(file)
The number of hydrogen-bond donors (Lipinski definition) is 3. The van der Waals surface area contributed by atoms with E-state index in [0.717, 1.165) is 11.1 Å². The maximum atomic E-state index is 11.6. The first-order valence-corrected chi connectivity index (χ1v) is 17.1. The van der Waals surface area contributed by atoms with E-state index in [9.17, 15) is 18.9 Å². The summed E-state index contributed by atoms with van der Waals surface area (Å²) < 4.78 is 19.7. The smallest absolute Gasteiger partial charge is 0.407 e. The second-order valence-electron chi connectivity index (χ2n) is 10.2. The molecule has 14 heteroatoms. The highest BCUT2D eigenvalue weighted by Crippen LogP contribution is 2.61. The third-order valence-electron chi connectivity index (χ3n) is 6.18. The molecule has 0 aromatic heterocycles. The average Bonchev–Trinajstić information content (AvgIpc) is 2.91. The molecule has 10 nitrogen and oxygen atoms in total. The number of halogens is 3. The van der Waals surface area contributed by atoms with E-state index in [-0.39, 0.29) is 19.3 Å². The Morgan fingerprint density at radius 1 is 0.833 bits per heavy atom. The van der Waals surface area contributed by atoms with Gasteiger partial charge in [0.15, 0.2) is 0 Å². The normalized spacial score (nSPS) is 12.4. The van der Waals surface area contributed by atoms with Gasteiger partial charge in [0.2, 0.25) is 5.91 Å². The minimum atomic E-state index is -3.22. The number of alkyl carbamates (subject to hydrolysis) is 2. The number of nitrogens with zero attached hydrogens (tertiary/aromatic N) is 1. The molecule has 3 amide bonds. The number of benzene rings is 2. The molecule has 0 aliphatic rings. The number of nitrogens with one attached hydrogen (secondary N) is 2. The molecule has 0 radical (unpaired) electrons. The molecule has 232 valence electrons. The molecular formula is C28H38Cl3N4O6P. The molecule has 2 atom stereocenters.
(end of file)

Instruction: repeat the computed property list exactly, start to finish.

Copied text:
The number of hydrogen-bond donors (Lipinski definition) is 3. The van der Waals surface area contributed by atoms with E-state index in [0.717, 1.165) is 11.1 Å². The maximum atomic E-state index is 11.6. The first-order valence-corrected chi connectivity index (χ1v) is 17.1. The van der Waals surface area contributed by atoms with E-state index in [9.17, 15) is 18.9 Å². The summed E-state index contributed by atoms with van der Waals surface area (Å²) < 4.78 is 19.7. The smallest absolute Gasteiger partial charge is 0.407 e. The second-order valence-electron chi connectivity index (χ2n) is 10.2. The molecule has 14 heteroatoms. The highest BCUT2D eigenvalue weighted by Crippen LogP contribution is 2.61. The third-order valence-electron chi connectivity index (χ3n) is 6.18. The molecule has 0 aromatic heterocycles. The average Bonchev–Trinajstić information content (AvgIpc) is 2.91. The molecule has 10 nitrogen and oxygen atoms in total. The number of halogens is 3. The van der Waals surface area contributed by atoms with E-state index in [-0.39, 0.29) is 19.3 Å². The Morgan fingerprint density at radius 1 is 0.833 bits per heavy atom. The van der Waals surface area contributed by atoms with Gasteiger partial charge in [0.15, 0.2) is 0 Å². The normalized spacial score (nSPS) is 12.4. The van der Waals surface area contributed by atoms with Gasteiger partial charge in [0.2, 0.25) is 5.91 Å². The minimum atomic E-state index is -3.22. The number of alkyl carbamates (subject to hydrolysis) is 2. The number of nitrogens with zero attached hydrogens (tertiary/aromatic N) is 1. The molecule has 3 amide bonds. The number of benzene rings is 2. The molecule has 0 aliphatic rings. The number of nitrogens with one attached hydrogen (secondary N) is 2. The molecule has 0 radical (unpaired) electrons. The molecule has 232 valence electrons. The molecular formula is C28H38Cl3N4O6P. The molecule has 2 atom stereocenters.